Biden: Release the Barrels! Oil Executives: Stop Making Us Richer!

Home » Biden: Release the Barrels! Oil Executives: Stop Making Us Richer!
Biden: Release the Barrels! Oil Executives: Stop Making Us Richer!

That’s not to say they don’t have material interests. Oil and gas investors are keeping a tight leash on executives after corporate spending binges through the 2010s on fracking—an extraordinarily capital-intensive process—burned through their cash. That left them vulnerable when prices crashed, and drove a number of companies either out of business or to the brink of insolvency. There are supply chain challenges to grapple with too. There’s reason to believe SPR releases and replenishment won’t change that, much less investors’ minds about constraining production. CEOs, though, would much rather blame Biden for handing them money than shareholders for being stingy with it.

It all underlines just how weird America’s prolific fossil fuel sector is. Just about every other major oil-producing country on earth exercises some sort of direct control over energy production, typically via state-owned production companies. Major oil producers also tend to keep prices low domestically. Because oil and gas production is wholly dominated by for-profit firms here, the most powerful man on the planet has to go begging to a rogue’s gallery of ideologues to drill more and sell their products more cheaply. Right now, there’s no reason why they would: Drillers are raking in record profits. There’s also relatively little danger that a Congress it has helped stock through campaign donations will try to recoup those profits through a windfall tax, let alone price controls.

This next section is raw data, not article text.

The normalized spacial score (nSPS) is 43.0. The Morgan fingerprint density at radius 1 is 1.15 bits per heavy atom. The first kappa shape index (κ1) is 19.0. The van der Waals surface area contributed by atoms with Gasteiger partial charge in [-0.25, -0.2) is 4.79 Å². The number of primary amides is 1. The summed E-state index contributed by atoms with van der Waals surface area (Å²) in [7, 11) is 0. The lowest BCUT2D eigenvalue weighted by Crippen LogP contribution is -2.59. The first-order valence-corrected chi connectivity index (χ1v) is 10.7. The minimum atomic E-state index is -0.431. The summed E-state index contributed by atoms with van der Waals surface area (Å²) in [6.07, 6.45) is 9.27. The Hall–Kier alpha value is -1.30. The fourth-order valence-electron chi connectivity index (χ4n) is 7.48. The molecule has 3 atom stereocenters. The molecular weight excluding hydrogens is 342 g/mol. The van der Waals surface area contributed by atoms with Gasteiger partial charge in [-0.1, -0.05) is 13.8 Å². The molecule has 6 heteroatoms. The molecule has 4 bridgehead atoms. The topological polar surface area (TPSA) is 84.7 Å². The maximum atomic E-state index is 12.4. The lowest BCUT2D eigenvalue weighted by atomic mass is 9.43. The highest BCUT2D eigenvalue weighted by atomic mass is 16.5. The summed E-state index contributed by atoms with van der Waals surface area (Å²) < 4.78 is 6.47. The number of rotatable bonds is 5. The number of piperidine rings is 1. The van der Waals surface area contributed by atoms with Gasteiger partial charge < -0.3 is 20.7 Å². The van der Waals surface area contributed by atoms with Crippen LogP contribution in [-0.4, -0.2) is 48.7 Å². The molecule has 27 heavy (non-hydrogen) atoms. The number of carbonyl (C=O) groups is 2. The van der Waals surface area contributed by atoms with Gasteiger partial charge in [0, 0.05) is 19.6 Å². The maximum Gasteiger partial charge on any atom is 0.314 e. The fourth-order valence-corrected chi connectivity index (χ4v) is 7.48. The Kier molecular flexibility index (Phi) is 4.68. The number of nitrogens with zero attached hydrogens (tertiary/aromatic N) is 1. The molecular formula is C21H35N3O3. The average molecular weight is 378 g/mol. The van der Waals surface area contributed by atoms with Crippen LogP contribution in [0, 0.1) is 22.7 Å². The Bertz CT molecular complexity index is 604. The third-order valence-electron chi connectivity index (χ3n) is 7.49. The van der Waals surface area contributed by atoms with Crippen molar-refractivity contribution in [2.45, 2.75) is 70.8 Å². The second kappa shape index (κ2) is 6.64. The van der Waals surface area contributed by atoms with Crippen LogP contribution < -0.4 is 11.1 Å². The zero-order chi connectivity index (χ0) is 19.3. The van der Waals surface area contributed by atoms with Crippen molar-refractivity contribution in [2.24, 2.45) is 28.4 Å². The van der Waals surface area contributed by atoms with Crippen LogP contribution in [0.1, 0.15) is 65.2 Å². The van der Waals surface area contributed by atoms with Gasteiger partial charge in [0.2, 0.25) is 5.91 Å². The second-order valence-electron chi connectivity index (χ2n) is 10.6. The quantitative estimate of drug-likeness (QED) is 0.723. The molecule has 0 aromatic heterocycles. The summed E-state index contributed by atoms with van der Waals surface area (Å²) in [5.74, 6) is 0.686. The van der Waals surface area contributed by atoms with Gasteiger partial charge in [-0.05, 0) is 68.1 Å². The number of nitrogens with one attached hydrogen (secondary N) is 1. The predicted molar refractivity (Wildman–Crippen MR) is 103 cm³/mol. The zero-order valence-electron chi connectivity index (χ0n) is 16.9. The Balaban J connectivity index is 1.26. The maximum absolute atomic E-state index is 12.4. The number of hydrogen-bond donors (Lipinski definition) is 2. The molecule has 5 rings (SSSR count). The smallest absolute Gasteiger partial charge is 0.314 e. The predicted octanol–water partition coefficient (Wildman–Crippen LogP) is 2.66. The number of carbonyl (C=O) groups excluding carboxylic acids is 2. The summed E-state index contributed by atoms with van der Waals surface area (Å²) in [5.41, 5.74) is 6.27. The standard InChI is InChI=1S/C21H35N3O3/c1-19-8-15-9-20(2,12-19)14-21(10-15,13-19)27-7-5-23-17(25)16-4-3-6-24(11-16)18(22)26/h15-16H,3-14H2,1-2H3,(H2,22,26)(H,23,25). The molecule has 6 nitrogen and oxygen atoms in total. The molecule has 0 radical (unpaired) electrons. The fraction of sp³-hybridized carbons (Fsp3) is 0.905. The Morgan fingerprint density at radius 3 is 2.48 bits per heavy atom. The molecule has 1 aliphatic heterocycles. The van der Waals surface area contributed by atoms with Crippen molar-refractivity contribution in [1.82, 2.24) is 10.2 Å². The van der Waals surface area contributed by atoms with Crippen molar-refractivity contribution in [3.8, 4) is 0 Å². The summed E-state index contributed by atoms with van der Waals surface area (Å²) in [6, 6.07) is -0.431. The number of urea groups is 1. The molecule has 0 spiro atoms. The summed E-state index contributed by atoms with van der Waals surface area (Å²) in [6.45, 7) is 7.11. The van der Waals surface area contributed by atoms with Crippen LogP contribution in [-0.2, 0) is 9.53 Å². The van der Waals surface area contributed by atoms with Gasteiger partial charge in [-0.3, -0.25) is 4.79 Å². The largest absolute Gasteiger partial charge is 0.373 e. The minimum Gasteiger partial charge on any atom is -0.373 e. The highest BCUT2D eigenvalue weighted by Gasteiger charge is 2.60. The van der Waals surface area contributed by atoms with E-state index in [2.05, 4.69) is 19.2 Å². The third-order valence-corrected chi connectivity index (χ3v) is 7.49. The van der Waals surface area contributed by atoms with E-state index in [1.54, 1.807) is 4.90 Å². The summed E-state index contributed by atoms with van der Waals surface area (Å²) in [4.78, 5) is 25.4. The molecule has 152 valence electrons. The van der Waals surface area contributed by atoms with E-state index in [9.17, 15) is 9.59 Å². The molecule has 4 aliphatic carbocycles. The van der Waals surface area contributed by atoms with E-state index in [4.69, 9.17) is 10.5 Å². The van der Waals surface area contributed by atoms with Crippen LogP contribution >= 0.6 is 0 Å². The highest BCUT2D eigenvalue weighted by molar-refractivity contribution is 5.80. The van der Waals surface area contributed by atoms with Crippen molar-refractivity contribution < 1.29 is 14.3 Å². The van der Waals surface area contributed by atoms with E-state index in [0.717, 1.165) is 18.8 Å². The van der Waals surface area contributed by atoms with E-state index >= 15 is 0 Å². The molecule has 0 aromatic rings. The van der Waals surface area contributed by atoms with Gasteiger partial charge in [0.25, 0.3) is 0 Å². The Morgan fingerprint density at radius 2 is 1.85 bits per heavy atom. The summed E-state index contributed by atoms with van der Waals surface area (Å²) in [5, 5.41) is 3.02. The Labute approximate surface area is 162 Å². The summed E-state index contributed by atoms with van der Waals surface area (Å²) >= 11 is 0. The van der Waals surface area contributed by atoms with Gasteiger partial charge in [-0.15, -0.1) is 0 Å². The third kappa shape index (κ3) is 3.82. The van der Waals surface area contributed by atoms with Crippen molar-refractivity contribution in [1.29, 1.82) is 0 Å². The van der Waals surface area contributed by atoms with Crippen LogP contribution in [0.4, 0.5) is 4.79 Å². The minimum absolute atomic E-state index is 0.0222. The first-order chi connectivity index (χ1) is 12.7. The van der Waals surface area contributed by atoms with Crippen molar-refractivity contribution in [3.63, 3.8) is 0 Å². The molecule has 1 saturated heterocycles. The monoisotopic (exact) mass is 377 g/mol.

Democratic leaders in Congress and the White House are also still shying away from any talk of directly reducing demand for fossil fuels, instead preferring to try boosting clean and fossil energy production simultaneously. Historian Gregory Brew, for instance, has suggested that a national oil refining company could alleviate short-term supply bottlenecks in a way that private companies are loath to do on their own. There’s also the all-American prospect of more sweeping nationalization, a tool used frequently throughout U.S. history in times of crisis, including to discipline the fossil fuel industry. Opting to guarantee drillers stable prices carries more than a few risks. They may not take the bait, and industry analysts are somewhat skeptical of the effect even sizable SPR releases can have in the short run. The release’s relationship to prices is even more abstract, meaning the political upsides for Biden could be limited.

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